a fully general way of storing arbitrary Prolog facts and rules in a form that can be quickly and easily used. QOF files contain a machine independent representation of both compiled and dynamic Prolog predicates. This means they are completely portable between different platforms running Quintus Prolog.

The root directory of the entire Quintus Prolog file hierarchy. Used by Prolog executables to relocate certain relative file names. Is the value of the quintus_directory Prolog flag. See int-dir.
The process in which a running procedure calls itself, presumably with different arguments and for the purpose of solving some subset of the original problem.
The text between the cursor and a previously-set mark in an Emacs buffer.
relative filename
A name of a file giving the location of that file relative to the working directory. See absolute filename about differentiating absolute filenames from relative ones.
A clause with one or more conditions. For a rule to be true, all of its conditions must also be true. For example,
          has_stiff_neck(ralph) :-

This rule states that if the individual ralph is a hacker, then he must also have a stiff neck. The constant ralph is replaced in

          has_stiff_neck(X) :-

by the variable X. X unifies with anything, so this rule can be used to prove that any hacker has a stiff neck.

A platform-specific directory containing Quintus Prolog executables, object files and the like. Is the value of the runtime_directory Prolog flag. See int-dir.
A snapshot of the state of Prolog saved in a file by save_program/1, save_modules/2, or save_predicates/2. save_program/1 saves the whole Prolog data base, save_modules/2 and save_predicates/2 save a list of modules and predicates respectively.
The relation between the set of Prolog symbols and their combinations (as Prolog terms and clauses), and their meanings. Compare syntax.
static library
See shared object file.
shared object file
A file containing object code that can be dynamically loaded into programs. Sometimes called shared library. Shared object files have an operating system dependent extension, which is:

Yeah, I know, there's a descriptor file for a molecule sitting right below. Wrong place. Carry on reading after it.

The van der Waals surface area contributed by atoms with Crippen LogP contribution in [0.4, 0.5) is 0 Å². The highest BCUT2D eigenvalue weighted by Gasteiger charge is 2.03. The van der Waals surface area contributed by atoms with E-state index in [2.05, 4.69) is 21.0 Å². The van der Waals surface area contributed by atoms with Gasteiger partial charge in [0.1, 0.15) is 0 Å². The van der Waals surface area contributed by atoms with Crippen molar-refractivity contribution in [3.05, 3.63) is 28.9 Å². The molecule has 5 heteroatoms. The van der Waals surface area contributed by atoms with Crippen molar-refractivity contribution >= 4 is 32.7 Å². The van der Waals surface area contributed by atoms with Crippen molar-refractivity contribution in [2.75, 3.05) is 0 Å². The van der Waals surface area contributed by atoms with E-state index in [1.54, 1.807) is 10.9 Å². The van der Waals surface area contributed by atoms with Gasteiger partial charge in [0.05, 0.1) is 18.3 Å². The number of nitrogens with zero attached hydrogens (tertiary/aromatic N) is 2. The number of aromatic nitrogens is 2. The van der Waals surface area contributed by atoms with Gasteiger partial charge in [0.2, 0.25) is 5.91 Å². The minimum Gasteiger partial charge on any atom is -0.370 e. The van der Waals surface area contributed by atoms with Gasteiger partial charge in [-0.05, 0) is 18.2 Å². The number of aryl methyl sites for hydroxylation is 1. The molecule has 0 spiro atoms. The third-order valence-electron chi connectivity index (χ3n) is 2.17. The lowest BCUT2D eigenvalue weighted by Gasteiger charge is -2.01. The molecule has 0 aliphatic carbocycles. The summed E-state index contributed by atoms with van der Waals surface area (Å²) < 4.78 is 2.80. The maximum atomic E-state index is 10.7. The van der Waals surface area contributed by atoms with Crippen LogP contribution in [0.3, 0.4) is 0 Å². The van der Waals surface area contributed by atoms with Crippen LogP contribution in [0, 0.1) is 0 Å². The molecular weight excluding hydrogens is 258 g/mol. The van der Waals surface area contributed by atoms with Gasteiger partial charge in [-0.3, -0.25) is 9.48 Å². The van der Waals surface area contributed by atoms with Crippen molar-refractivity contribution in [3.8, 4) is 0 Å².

other UNIX:

A predicate that produces a side-effect is one that has any effect on the "outside world" (the user's terminal, a file, etc.), or that changes the Prolog database.
simple term
see constant.
source code
The human-readable, as opposed to the machine-executable, representation of a program.
A flag placed on a predicate by the command spy/1 and removed by nospy/1 that tells the debugger to stop execution and allow user interaction at goals for that predicate. Any number of predicates can have spypoints set on them.
static library
See archive file.
static predicate
A predicate that can be modified only by being reloaded via the consult or compile facility or by being abolished. (See dynamic predicate.)
An input/output channel.
(Also called a compound term.) A structure is a functor together with zero or more arguments. For example, in the structure

father/1 is the functor, and X is the first and only argument. The argument to a structure can be another structure, as in


The part of Prolog grammar dealing with the way in which symbols are put together to form legal Prolog terms. Compare semantics.
A basic data object in Prolog. A term can be a constant, a variable, or a structure.
A mode of program execution in which the debugger single-steps to the next port and prints the goal.
A variable is unbound if it has not yet been instantiated.
The process of matching a goal with the head of a clause during the evaluation of a query, or of matching arbitrary terms with one another during program execution. A goal unifies with the head of a clause if 1) they have the same functor, and 2) all of the argument terms can be unified. The rules governing the unification of terms are:
unit clause
See fact.
Logical variable. A logical variable is a name that stands for objects that may or may not be determined at a specific point in a Prolog program. When the object for which the variable stands is determined in the Prolog program, the variable becomes instantiated (see instantiation). A logical variable may be unified (see unification) with a constant, a structure, or another variable. Variables become uninstantiated when the procedure they occur in backtracks (see backtracking) past the point at which they were instantiated.

A variable is written as a single word (with no intervening spaces) beginning either with a capital letter without quotes, or with the character _. Examples:

          X   Y   Z   Name   Position   _c   _305  One_stop

Predicate property. The clauses of a volatile predicate are not saved by in QOF files by the Prolog save predicates. However, they are saved by qpc.
Under the Emacs interface, a region of the terminal screen. There are two types of window: the Prolog window, of which there is exactly one, and the the text window, of which there are one or more. Each window has a mode line at the bottom, and each text window displays the contents of one file.